The Boston Mission Trip Silent Auction and Bake Sale will be held after every Mass on the weekend of Saturday, February 4th through Sunday, February 5th. The Silent Auction will remain open until 10:00 a.m. on Monday, February 6, 2023
Returning to Scripture, Galatians 5:22-23 says: “But the fruit of the Spirit is love, joy, peace, patience, kindness, goodness, faithfulness,gentleness, self-control; against such there is no law.” There it is. One clear difference between joy and happiness. Joy is a fruit of the Spirit. Happiness is not. You can make yourself feel happy. Eat a favorite meal, complete a long-term project, take a nap on a warm summer day in a hammock. Do things like that and you will feel happy.
The New Year provides so much hope and opportunity for us: from getting in shape and changing old, bad habits into newer and better ones; it is a time for us to raise-the-bar of how we are going to live our lives anew, of being better, doing better and seeking better things for us and our families— in finding true joy.
This weekend we shall celebrate the feast of the Nativity of the Lord, Savior of the World, and we look forward to hosting you and your loved ones as we Praise God for the Christmas gift of His Son and the Salvation of the world. As we are returning to a more normal way of life after the Covid Pandemic, that now for most of us it is a flu-like illness, and for those who have underlying health issues we know that we are called to take some additional precautions
We are entering the fourth Sunday in Advent, and from the 16th of December onward the readings at the Masses have moved from the preparation for Christ’s Second Coming, the end days, to the Nativity of the Lord, His birth on Christmas Day and the intersecting of humanity and Divinity. So let us focus on the meaning of the birth of Christ—for us as an individual, as The Church, and for the world.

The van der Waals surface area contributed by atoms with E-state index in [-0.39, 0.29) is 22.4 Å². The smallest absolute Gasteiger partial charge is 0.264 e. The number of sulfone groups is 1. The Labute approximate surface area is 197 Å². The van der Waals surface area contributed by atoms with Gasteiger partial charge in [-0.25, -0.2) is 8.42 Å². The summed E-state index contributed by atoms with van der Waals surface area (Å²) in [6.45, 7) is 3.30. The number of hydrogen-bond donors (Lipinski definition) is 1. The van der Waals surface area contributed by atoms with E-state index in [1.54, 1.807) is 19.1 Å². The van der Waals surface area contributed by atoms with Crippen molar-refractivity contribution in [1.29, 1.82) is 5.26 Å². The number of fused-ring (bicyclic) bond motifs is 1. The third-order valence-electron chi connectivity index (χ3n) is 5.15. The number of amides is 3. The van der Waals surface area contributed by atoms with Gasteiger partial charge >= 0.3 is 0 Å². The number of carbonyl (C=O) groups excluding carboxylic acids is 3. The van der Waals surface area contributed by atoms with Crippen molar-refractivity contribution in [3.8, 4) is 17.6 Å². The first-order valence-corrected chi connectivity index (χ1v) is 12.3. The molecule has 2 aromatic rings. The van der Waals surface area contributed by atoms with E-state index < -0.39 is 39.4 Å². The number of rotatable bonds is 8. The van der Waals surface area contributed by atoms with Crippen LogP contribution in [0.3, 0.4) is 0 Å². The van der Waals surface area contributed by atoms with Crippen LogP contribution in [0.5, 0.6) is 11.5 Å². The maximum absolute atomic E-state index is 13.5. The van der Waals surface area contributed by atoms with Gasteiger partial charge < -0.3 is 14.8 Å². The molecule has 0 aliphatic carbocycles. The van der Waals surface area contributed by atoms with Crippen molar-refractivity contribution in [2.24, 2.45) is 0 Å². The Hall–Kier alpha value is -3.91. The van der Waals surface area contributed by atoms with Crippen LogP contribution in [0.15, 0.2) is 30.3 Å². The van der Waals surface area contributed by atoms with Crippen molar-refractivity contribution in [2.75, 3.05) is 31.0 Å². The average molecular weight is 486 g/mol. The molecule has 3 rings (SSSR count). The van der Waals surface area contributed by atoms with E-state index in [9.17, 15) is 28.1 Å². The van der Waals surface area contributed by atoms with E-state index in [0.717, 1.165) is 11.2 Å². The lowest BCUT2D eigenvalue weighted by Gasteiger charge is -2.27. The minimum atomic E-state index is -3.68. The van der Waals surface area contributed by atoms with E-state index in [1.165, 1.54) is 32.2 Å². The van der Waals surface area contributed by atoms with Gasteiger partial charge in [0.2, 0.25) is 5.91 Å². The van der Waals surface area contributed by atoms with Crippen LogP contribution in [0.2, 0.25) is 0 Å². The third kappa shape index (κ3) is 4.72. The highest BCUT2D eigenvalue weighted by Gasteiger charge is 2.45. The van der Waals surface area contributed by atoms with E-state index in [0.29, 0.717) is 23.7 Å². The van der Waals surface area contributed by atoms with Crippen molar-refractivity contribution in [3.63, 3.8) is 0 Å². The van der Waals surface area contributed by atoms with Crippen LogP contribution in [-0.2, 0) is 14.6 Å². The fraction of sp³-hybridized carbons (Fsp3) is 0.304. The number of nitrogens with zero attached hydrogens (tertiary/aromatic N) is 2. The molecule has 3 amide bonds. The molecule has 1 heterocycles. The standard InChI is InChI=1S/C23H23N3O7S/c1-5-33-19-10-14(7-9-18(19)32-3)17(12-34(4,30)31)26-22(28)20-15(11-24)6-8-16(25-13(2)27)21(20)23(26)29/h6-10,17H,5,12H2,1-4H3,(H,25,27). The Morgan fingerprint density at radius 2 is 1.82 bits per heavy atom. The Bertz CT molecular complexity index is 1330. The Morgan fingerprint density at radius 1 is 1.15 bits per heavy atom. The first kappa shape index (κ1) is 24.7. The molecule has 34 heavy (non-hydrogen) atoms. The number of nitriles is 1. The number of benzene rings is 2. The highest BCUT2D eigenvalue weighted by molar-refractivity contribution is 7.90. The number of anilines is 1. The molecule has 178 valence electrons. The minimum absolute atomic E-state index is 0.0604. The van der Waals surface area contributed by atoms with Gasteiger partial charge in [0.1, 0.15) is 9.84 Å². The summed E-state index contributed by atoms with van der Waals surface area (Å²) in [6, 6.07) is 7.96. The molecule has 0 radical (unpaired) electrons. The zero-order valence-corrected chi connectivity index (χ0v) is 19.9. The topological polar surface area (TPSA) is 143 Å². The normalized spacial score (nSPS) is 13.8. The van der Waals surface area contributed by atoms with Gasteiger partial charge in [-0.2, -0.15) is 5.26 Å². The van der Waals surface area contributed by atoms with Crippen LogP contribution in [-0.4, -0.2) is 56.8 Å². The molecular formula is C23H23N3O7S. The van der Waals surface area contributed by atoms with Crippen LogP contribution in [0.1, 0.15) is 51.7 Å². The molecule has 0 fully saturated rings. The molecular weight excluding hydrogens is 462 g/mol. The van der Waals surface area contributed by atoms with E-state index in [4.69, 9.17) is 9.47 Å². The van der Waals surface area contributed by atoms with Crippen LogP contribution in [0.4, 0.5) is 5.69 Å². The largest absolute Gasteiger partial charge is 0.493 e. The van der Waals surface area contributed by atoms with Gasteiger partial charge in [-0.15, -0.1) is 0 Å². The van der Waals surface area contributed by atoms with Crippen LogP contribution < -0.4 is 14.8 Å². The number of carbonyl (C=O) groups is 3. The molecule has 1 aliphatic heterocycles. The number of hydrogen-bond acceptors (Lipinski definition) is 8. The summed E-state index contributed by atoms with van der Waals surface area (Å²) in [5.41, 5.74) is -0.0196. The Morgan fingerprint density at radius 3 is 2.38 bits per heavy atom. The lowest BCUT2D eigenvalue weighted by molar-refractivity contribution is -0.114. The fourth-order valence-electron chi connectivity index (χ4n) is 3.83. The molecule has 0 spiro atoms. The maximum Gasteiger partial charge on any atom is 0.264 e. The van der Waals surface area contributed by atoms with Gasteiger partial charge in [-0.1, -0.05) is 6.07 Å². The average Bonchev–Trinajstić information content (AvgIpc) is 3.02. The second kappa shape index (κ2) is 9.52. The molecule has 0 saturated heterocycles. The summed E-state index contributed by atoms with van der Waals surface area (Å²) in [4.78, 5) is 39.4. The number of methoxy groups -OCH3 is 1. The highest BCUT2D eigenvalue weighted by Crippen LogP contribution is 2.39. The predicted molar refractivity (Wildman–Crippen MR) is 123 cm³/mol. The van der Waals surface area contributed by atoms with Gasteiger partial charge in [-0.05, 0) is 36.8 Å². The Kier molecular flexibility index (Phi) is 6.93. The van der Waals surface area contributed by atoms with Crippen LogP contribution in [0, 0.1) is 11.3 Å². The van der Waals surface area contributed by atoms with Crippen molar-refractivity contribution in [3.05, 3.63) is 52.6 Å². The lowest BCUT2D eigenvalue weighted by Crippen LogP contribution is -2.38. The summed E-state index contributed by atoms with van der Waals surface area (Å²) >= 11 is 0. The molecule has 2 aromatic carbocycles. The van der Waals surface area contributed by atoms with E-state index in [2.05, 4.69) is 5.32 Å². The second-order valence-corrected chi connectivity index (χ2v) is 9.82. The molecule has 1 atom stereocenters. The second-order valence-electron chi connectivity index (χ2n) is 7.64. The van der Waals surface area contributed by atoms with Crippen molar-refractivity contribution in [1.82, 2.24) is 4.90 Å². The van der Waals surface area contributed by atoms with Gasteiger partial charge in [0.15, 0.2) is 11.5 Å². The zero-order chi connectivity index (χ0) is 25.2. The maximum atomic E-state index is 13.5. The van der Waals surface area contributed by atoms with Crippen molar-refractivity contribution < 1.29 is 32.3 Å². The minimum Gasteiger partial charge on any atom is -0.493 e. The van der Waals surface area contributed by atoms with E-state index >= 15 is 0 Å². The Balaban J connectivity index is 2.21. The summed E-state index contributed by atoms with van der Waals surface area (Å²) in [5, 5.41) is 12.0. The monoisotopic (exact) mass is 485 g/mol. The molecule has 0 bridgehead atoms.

The Practice or Habitus of Prayer To paraphrase St. Thomas Aquinas, habitus matters. For when we practice something we become better at that something and then we become what we have practice, whether we are taking about a virtue or a vice. When it comes to prayer, there is no time like the present.
“On the last Sunday of the liturgical year, Catholics celebrate the Solemnity of Christ the King. A relative newcomer to the Church calendar — established in the 20th century — this feast is designed to give special recognition to the dominion Christ our Lord has over all aspects of our lives. On the last Sunday of the liturgical year, Catholics celebrate the Solemnity of Christ the King. A relative newcomer to the Church calendar — established in the 20th century — this feast is designed to give special recognition to the dominion Christ our Lord has over all aspects of our lives.
The Catholic Church across the world is one of the largest organizations doing good in the world. In fact, she is the largest private entity providing social outreach to people in need. And she accomplishes this not by means of taxation or by way of conscription, but rather through Charity and Christian volunteerism.
While praying is not limited to a month or any time frame within the Liturgical calendar of the Church, there is something special about November in the Church—with the first day of the month celebrating All Saints Day, a holy day of obligation, and, the second day as All Souls Day, a day to remember coming of Christ into the world. Let us now focus on the reason for this special time of prayer.
Last week’s Lukan Gospel introduced us to a Pharisee and a tax collector as its main characters. This week Luke uses another “sinner,” a chief tax collector named Zacchaeus, to illustrate Jesus’ power to conform one’s will to His Will, changing us for the good. These gospel accounts are good reminders that our Catholic Church/faith is not a country club for the well-heeled, spiritually speaking that is, but rather she is more akin to a MASH—mobile army surgical hospital, which makes our Church a “Mobile Adjust Spiritual Hospital” for sinners.